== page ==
Driven by passion and heavily inspired by his mother who often brought joy to the family with her traditional family recipes, chef-owner Chinmoy Ghose’s dream was to introduce Bengali cuisine to Singapore. To honour his family recipe, he remained true to the authenticity of the recipes and together with long-time friend Partha Roy Choudhury, they started Aapon and never looked back.
Branded as a fine-dining establishment, we thought that the three-storey space had a certain sense of regality but never conceited, and instead felt more homely than we first anticipated. Look past the tacky wallpaper and you’ll be treated to truly exquisite Bengali food and hospitality.
We’re no stranger to the ever-fulfilling samosa and some might even claim it to be their favourite snack. Cue the Phulkora Singara, a Bengal version of the samosa. Crispy, fluffy and not cloyingly oily, each bite reveals a balanced mix of mildly spiced cauliflower and fragrant potatoes contrasted by a sweet tangy dipping sauce.
But if a surprise is what you’re looking for, order the Velvet of Chicken Soup, a painstakingly laborious soup that the chef insisted that we tried before we got to our mains. Upon arrival, it looked like the typically flat cream of chicken but after a spoonful, we’ll go on the record to shout that it is unlike any soup we had. Each spoonful drinks silky luscious from almonds and cashews, and a peppery spice kick that is quickly extinguished by an ironic tang. An overall great aperitif and palate refresher that definitely caught us off guard.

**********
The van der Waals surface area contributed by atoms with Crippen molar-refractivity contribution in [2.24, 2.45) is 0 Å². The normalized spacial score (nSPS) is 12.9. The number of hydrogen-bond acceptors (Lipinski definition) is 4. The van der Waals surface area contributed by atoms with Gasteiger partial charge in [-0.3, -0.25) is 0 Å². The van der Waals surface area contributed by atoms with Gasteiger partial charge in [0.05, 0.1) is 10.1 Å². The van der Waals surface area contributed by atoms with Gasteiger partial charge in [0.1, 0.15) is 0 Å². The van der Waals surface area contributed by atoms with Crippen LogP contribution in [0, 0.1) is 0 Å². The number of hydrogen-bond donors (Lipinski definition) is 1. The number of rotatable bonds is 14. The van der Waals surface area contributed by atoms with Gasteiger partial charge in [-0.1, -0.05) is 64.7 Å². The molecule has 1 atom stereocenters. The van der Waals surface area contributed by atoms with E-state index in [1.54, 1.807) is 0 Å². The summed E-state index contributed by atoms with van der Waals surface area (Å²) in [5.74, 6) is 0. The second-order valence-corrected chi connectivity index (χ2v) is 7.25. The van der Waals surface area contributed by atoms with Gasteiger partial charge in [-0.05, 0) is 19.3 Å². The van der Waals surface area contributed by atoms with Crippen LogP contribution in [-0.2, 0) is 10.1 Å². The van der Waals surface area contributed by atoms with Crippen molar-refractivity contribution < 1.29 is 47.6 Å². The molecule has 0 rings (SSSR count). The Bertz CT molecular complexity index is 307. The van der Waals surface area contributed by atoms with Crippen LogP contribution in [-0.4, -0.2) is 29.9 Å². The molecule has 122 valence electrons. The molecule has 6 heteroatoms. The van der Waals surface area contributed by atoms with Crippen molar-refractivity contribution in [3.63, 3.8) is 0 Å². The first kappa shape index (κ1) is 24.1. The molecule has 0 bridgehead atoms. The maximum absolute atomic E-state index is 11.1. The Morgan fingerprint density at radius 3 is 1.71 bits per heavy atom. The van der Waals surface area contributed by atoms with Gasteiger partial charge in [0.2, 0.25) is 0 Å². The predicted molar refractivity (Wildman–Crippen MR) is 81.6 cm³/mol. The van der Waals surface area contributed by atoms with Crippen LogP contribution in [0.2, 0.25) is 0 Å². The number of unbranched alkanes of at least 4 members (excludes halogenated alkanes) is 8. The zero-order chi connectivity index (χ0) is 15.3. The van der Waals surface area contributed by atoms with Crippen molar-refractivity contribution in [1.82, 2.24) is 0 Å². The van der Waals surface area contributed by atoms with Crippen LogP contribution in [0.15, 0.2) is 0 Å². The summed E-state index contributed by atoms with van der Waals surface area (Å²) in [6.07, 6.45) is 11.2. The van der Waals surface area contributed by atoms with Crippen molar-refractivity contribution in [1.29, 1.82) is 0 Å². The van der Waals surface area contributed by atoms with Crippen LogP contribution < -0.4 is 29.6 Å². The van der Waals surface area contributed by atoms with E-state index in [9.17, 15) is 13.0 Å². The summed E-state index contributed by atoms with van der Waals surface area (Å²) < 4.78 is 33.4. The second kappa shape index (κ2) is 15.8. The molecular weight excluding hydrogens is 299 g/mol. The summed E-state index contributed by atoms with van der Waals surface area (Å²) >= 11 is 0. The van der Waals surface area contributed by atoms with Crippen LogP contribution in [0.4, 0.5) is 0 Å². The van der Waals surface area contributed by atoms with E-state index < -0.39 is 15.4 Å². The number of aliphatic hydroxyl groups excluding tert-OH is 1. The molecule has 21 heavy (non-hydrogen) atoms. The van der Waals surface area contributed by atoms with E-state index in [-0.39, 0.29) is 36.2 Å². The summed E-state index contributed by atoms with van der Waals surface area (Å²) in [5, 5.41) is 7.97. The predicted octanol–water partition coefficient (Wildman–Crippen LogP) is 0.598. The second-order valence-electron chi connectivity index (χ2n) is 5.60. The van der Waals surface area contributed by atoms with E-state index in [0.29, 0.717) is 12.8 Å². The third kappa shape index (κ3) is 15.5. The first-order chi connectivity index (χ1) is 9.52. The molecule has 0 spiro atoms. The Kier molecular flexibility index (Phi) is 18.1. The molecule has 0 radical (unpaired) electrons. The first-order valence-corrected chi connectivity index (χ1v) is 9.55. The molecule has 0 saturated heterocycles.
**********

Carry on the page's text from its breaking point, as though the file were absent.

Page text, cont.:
Must try Lamb lovers can’t miss the Kosha Mangsho, an Aapon signature that hails from Kolkata with over 90 years of rich history. Succulent chunks of goat meat slow-cooked in earthy spices till melt-in-your-mouth tender, this flavoursome dish also comes with Basanti Pulao, mildly sweet ghee and saffron-infused rice that screams decadence.
In Singapore where most of us are familiar with both North and South Indian cuisines, we’re willing to bet that for most, East Indian cuisine is as foreign as it comes. Unless invited over a meal into an East Indian household, it sure isn’t the most accessible cuisine in this little red dot of ours, let alone finding authentic representations. Epicureans and food explorers, they say the best way to get acquainted with a culture is through its food and if you’re looking to step out of your usual comfort zone, Aapon should be on your list.